JERUSALEM — Despite months of tension, Israel and Syria appeared Thursday to be engaged in indirect talks on the outlines of a peace accord that would include an Israeli pullout from the Golan Heights.
Direct, U.S.-brokered talks over the territory, captured by Israel in the 1967 Middle East War, collapsed in 2000. There have been periodic peace overtures since, but the current effort is viewed as more serious because it is being mediated by Turkey, which has close relations with both countries.
For The Record
Los Angeles Times Tuesday, April 29, 2008 Home Edition Main News Part A Page 2 National Desk 1 inches; 44 words Type of Material: Correction
Golan Heights: An article in Friday's Section A on Turkish mediation efforts said Israel's border with Syria had been quiet since the 1967 Middle East War. Israeli and Syrian troops battled in the Golan Heights during the 1973 war between Israel and its neighbors.
Israeli Prime Minister Ehud Olmert described his hope for a deal in an interview last week before Passover, telling the Israeli newspaper Yediot Aharonot, "I am acting on this issue, and I hope that my efforts mature into something meaningful."
Syrian officials announced this week that Olmert had informed Turkish Prime Minister Recep Tayyip Erdogan of Israel's willingness to "withdraw completely" from the Golan Heights in exchange for a peace treaty. Erdogan relayed the offer by telephone last week to Syrian President Bashar Assad, the officials said.
"What we need now is to find common ground through the Turkish mediator," Assad said in remarks published Thursday. He said he would discuss Israel's proposal with Erdogan when he visits Damascus this weekend for a Turkish-Syrian economic forum.
Israeli officials would neither confirm nor deny the statements from Syria. But Olmert's spokesman, Mark Regev, said the two countries' leaders had been exchanging messages.
"The Syrians know what Israel is expecting from negotiations, and we know what the Syrians are expecting from negotiations," Regev said.
Olmert, who spent part of the week vacationing in a cabin in the Golan Heights, has never committed himself publicly on returning the territory. He has said only that he is willing to resume direct talks if Syria ends its support for Islamic militant groups hostile to Israel, such as the Palestinian movement Hamas and the Hezbollah guerrillas in Lebanon.
Israeli advocates of a peace treaty argue that it would break the alliance between Syria and Israel's most feared enemy, Iran.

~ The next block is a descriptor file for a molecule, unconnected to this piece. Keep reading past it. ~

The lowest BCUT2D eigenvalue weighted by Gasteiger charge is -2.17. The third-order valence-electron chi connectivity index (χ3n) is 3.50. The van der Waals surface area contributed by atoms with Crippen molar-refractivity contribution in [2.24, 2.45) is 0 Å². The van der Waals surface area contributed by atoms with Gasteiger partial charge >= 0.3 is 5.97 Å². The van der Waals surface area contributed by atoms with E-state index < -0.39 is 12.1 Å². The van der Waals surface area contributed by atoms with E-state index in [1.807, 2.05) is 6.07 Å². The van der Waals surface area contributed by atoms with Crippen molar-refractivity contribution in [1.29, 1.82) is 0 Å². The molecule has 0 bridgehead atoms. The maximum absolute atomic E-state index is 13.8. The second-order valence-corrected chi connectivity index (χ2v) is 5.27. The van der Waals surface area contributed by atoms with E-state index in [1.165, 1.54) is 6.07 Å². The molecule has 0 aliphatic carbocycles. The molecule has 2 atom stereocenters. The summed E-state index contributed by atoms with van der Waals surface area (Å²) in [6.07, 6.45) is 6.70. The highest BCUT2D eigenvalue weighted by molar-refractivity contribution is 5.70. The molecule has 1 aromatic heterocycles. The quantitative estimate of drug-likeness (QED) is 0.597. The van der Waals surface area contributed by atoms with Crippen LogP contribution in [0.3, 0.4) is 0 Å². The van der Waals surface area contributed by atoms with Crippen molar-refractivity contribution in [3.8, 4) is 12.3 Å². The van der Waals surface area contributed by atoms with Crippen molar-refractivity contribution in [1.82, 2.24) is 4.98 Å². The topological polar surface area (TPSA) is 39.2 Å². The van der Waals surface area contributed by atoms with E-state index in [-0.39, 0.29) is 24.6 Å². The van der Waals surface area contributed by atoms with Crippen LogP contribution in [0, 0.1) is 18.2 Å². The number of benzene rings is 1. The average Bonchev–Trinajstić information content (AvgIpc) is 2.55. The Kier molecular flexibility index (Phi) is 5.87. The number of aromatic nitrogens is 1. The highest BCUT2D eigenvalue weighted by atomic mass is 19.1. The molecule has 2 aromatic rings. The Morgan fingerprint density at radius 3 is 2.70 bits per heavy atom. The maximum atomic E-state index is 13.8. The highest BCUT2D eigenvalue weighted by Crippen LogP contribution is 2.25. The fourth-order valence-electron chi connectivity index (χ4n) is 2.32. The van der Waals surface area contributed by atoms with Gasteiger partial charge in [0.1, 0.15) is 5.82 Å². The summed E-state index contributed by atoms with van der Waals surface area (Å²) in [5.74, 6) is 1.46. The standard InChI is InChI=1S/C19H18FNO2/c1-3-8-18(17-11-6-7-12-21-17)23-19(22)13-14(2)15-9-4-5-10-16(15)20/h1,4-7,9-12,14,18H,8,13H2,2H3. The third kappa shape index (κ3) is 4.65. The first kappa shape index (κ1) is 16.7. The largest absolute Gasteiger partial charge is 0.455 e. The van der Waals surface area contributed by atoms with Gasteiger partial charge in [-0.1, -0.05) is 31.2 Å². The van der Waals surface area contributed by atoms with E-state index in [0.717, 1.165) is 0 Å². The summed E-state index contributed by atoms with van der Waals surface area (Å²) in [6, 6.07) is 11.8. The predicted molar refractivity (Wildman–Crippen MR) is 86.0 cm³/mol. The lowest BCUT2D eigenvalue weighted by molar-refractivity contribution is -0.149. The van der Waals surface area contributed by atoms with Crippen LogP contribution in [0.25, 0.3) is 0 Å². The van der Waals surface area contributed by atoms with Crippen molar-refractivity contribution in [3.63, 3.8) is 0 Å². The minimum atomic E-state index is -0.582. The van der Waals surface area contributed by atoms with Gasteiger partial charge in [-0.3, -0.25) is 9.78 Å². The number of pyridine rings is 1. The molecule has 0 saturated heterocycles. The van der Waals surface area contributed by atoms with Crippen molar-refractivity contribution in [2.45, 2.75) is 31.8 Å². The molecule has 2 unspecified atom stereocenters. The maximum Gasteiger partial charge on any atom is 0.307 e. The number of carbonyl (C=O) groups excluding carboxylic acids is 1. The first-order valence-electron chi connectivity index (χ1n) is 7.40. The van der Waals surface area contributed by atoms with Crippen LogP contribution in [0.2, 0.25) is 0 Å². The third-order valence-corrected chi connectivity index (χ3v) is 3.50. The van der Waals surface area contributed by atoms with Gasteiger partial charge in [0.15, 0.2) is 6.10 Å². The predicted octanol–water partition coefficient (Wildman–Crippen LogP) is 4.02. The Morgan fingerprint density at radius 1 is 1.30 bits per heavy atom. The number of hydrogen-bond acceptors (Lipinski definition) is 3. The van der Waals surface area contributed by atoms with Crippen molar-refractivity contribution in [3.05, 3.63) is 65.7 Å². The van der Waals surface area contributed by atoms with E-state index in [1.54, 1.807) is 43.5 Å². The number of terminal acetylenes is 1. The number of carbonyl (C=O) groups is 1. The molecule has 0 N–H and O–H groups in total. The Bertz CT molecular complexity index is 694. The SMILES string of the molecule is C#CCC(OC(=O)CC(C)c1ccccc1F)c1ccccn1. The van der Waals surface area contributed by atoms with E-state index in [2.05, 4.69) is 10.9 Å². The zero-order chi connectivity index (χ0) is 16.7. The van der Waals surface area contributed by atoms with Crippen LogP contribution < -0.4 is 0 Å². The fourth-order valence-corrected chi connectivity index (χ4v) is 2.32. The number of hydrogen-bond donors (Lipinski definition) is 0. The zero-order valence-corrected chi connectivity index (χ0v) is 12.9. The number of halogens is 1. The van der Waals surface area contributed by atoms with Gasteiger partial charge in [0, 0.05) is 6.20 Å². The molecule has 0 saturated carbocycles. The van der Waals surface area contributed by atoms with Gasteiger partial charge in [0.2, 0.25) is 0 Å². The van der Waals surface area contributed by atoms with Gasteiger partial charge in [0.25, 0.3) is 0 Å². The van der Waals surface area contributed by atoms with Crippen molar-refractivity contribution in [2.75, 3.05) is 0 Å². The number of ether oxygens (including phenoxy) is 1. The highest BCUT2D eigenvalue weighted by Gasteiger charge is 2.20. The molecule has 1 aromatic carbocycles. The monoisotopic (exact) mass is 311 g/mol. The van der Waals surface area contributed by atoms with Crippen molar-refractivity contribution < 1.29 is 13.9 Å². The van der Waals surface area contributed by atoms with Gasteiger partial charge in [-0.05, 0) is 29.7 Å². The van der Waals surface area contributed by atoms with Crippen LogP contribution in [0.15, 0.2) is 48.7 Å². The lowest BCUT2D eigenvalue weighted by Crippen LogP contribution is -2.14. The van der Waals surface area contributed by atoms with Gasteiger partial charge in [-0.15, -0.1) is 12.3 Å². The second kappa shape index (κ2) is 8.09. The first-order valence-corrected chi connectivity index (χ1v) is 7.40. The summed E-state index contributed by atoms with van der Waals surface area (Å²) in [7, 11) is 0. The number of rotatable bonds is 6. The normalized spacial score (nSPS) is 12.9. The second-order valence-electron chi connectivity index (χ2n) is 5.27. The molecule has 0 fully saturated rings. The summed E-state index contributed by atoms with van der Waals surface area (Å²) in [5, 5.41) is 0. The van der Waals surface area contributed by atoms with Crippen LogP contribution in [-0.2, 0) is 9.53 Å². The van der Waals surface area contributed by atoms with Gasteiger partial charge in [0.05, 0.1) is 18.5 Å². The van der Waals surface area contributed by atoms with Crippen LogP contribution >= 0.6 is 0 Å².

But many Israelis are wary of giving up the Golan, a strategic plateau that overlooks much of northern Israel and gives the country access to water in the arid region, as well as land for vineyards, orchards and cattle grazing.
In a sign that Iran is taking the peace overtures seriously, President Mahmoud Ahmadinejad warned Syria on Thursday against drawing closer to Israel and the United States and urged Muslim nations to stand up to Western "conspiracies."
Israel's border with Syria has been quiet since the 1967 war, even after the Jewish state extended Israeli law and administration to the Golan in 1981. But tension has been high since last summer, fueled by two events: In September, an Israeli airstrike destroyed what Western analysts said was a partly constructed nuclear facility in Syria. And Imad Mughniyah, a top Hezbollah commander, was assassinated in February in Damascus, for which Syria held Israel responsible.
In the interview with Qatar's Al-Watan newspaper, Assad said Turkey had been mediating between him and Olmert since last April.
After visiting Damascus this week, former President Carter said Israel and Syria were only a few details away from a peace accord. But he said the Bush administration, intent on isolating Syria, was discouraging Israel from proceeding.
The Associated Press said Syrian officials had confirmed that Assad gave the interview to Al-Watan, and they did not dispute its published contents.
Assad said in the interview that he expected the mediation to evolve into direct talks, but only when the United States is willing to sponsor them. He said that would be impossible until a new U.S. administration takes office.
No details of the reported Israeli offer were disclosed.
Olmert's critics reacted with alarm to the reported talks. David Tal, a member of parliament from Olmert's centrist Kadima Party, said he would push for passage of a bill requiring that an Israeli withdrawal from the Golan be put to a national referendum.